I sat there with Chester watching “The $64,000 Question.”
Flashing on the television screen was the board of categories. Up in the corner, in the Number One position, was lettered: GREAT ART AND ARTISTS. I said, “I’ve never seen anybody take art as their category.”
Chester said, “Why don’t you write in? You’re hep about that art business. You could win something. Not sixty-four thousand dollars, but you might wind up with a Cadillac, and that?s better than a kick in the head with a heavy boot.”
“I couldn’t get past two hundred and fifty-six dollars.”
“What have you got to lose? Sit down and write a letter.”
“That writing in a letter is just a racket to find out how many people are watching the program. The folks they put on are all college professors in disguise. Ringers.”
Chester was disgusted. I went out into the casino. I was standing at a crap table watching a high-rolling Texan. Chester came over with a letter. He handed me a ball-point pen and said, “Sign it.” So I did.
Weeks later the phone rang. It was Miss Barnhart from “The $64,000 Question” program. She said, “We would like you to come to New York for a personal interview. Do you have the time, and will you come?”
I said, “Sure. When do you want me?”
“The sooner the better.”
“I’ll call you the minute I arrive in New York.”
I went to the bank to find out how much was left there that belonged to me. Total capital: $461. I drew it all out and closed the account.
I bought a round-trip airplane ticket, tourist class, via Las Vegas. I stayed at the Flamingo Hotel, planning to catch the next plane out of Vegas for New York the next morning. Sitting there, I thought perhaps my luck had changed. Maybe all the bad days were over and the good ones were just beginning. With the $250 left, I went up against the crap tables. In three minutes I was broke. I walked to the table where Chester was sitting; he ordered a couple of drinks and said, “I hope you’re satisfied.”
I said, “Yes, I am. Only I’m not too happy about it.”
“Go to bed. We have soft beds here.”
“I’ll test them.”
He said, “I’ll pick you up and take you to the airport in the morning.”
“Lend me a hundred?”
“For the table-no. If you win you’ll never get to New York for that TV show.”
I had breakfast with Chester, and we drove out to the airport. They put my bags on the plane, and Chester reached into the back seat of his car and handed me the biggest box he could lift. It must have weighed at least as much as a colt. He said, “This flight you’re on is a tourist flight and they don’t serve food. It’s a long time between here and New York. I had the hotel make you up a box lunch.”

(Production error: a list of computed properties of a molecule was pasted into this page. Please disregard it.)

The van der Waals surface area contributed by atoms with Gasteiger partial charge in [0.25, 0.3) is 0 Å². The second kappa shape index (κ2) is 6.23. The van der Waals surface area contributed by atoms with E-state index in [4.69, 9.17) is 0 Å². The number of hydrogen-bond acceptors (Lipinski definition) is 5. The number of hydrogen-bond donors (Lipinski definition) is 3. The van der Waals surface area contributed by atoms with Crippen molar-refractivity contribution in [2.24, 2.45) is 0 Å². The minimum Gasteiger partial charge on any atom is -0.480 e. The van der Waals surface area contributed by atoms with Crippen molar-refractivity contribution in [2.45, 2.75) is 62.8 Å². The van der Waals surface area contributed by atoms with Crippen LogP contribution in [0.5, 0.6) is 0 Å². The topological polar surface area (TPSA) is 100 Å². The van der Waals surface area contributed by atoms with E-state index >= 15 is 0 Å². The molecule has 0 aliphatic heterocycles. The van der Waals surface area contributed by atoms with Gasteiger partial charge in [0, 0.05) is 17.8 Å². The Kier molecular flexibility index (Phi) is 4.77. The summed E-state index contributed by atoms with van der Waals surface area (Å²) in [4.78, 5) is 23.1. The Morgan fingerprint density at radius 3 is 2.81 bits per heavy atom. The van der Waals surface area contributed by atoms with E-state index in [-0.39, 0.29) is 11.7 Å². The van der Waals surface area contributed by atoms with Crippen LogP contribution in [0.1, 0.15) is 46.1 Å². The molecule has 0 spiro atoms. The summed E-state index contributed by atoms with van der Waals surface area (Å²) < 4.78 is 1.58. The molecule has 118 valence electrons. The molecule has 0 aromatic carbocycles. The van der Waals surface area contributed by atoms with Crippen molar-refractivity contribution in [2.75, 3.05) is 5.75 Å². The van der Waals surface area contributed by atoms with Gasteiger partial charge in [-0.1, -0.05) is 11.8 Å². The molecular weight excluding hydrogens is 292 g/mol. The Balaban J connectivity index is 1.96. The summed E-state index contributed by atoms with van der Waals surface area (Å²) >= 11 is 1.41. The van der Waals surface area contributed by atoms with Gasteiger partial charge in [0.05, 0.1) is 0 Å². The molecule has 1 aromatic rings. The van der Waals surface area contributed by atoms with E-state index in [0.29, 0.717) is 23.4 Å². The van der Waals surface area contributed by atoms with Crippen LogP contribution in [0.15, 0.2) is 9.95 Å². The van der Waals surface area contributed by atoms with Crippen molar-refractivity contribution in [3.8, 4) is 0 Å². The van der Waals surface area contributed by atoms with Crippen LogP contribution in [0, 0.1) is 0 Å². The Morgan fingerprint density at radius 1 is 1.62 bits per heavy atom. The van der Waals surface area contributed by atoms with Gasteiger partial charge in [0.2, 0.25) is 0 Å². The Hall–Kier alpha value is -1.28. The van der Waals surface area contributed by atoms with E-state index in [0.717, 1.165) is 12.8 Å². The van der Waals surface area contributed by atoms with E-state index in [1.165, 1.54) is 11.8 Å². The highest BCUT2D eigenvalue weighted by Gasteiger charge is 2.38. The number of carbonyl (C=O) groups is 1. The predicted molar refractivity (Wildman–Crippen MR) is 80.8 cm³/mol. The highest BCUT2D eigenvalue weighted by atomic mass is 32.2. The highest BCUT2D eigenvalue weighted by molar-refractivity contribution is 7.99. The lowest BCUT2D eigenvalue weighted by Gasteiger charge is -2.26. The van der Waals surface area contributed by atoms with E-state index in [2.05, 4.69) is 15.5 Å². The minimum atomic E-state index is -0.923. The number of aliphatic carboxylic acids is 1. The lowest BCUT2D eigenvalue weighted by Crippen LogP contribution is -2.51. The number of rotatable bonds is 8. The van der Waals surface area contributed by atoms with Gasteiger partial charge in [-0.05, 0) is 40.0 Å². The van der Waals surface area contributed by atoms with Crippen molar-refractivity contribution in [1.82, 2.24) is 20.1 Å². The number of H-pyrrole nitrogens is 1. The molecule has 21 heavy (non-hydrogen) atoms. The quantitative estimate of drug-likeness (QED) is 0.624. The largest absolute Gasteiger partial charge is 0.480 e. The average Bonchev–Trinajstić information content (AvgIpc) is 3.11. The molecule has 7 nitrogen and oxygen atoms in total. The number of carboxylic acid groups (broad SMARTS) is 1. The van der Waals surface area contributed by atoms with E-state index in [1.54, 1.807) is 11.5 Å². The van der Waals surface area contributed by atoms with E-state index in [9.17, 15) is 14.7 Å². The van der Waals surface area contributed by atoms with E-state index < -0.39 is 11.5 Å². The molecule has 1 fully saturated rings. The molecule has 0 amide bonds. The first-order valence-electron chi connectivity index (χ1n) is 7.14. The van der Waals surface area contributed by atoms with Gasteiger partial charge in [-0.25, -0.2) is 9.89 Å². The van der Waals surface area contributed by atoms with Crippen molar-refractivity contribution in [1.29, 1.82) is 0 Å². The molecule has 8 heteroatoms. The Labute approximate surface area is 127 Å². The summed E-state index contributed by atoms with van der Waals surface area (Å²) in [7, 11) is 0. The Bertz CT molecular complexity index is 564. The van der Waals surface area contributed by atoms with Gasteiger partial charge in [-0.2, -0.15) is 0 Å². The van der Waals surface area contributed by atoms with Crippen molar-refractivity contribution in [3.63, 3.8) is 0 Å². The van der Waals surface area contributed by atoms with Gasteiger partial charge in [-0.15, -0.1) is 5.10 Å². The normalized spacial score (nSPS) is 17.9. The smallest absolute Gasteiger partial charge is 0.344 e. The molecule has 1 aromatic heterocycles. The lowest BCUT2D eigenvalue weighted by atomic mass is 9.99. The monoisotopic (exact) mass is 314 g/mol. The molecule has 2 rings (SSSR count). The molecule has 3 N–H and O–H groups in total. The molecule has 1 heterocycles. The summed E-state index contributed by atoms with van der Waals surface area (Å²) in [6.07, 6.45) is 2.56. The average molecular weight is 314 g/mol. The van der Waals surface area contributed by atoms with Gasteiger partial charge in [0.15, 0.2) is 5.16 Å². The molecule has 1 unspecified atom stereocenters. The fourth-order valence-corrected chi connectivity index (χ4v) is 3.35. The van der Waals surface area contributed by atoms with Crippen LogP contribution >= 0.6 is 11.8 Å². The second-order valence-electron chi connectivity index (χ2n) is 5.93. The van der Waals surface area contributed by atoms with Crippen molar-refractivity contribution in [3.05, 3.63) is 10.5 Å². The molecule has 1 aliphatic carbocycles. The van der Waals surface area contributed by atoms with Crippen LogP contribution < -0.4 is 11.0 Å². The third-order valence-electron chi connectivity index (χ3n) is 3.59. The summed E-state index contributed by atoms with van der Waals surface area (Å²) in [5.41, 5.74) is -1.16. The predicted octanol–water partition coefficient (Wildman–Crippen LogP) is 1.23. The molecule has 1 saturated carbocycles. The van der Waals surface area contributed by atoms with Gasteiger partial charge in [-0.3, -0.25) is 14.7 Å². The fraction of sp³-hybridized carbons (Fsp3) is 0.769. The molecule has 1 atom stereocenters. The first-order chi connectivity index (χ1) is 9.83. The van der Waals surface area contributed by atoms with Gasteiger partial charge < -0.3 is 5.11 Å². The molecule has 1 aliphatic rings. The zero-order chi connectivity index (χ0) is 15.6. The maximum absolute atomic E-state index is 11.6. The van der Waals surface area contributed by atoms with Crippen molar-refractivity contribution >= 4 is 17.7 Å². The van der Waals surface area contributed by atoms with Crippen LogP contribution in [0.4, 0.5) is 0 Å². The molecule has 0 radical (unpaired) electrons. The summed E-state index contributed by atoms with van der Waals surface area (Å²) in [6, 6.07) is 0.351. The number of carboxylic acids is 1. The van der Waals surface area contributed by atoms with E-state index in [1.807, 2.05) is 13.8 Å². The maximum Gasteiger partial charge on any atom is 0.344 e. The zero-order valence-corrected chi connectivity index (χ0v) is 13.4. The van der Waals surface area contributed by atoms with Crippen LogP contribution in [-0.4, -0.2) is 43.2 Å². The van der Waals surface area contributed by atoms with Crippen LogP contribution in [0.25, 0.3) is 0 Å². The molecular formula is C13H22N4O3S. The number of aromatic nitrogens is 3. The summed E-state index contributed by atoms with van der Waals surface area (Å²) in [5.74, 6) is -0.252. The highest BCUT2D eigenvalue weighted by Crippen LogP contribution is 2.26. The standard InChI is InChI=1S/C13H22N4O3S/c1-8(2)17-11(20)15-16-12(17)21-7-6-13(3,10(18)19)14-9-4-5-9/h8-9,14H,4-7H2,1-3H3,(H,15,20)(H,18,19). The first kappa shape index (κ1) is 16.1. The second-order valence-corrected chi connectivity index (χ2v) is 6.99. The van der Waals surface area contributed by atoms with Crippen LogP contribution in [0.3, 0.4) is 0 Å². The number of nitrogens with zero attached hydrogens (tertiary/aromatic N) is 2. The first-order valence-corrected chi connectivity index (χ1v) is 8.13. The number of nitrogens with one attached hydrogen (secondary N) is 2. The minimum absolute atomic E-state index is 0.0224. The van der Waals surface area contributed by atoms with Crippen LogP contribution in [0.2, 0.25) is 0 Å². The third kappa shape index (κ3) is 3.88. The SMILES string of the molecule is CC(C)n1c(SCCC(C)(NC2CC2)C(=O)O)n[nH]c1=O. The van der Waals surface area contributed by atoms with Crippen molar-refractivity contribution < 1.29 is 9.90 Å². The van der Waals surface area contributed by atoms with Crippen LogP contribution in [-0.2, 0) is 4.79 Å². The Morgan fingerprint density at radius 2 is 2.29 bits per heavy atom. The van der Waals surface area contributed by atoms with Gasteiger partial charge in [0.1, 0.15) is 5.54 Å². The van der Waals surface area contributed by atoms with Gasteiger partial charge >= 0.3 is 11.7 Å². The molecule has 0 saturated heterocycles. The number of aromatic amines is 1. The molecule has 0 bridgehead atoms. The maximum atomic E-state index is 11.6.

“I wouldn’t carry that thing on the plane for a million dollars. It doesn’t look like a box lunch; it looks like a coffin with somebody in it. You must’ve knocked somebody off and you want me to get rid of the body.”
He laughed and said, “I’m going to have it put on the plane.” He called a couple of the TWA men over and told them to put it in the cabin. Then we shook hands. He said, “I know you can do it in art like you did it in the races.” He reached over, doubled up his fist and clipped me on the chin a little bit, and shoved a bill into my breast pocket. I said good-bye and ran up the ramp into the plane, feeling like I was going to Sing Sing for life.
The motors were revved up, and I settled back in the seat. I remember Chester’s gesture of putting something in my pocket. I reach in and pulled out a bill: $500. How can I explain Chester? My old man couldn’t have done more – pack up a lunch for me and send me off to school with some dough in my pocket. To make me equal with the rest of the kids.
I told the hostess to crack open the big box that Chester had packed for me. It was a buffet luncheon for a team of wrestlers. There was iced champagne in bags of dry ice. There was a whole ham, a few chickens, salad. There were thirty people on the plane, and they became my guests. The stewardess brought out paper cups, and we racked open the champagne and passed out napkins. It was a real picnic, and it lasted till we got to Chicago.
People poured onto the stage. I tried to get away from them and find Queta. Queta appeared, swimming in a sea of people, tears streaming down her face. I threw my arms around her and kissed her. “Kid, kid, we made it.” I pulled her over to the side of the stage. I wanted to tell her a few close, intimate things. There was no chance. In five minutes there were a thousand phone calls from a thousand different places in the United States. “Bill, Ed Sullivan wants to talk to you.”
Half a dozen reporters were throwing me different questions, mostly: “What will you do with the money?” and “What are your plans?”
To everything I answered one thing: “Let’s get a drink.”
Excerpts from NEVER LOOK BACK, The Autobiography of a Jockey
By Billy Pearson and Stephen Longstreet
Published by Simon and Schuster, Inc. © 1958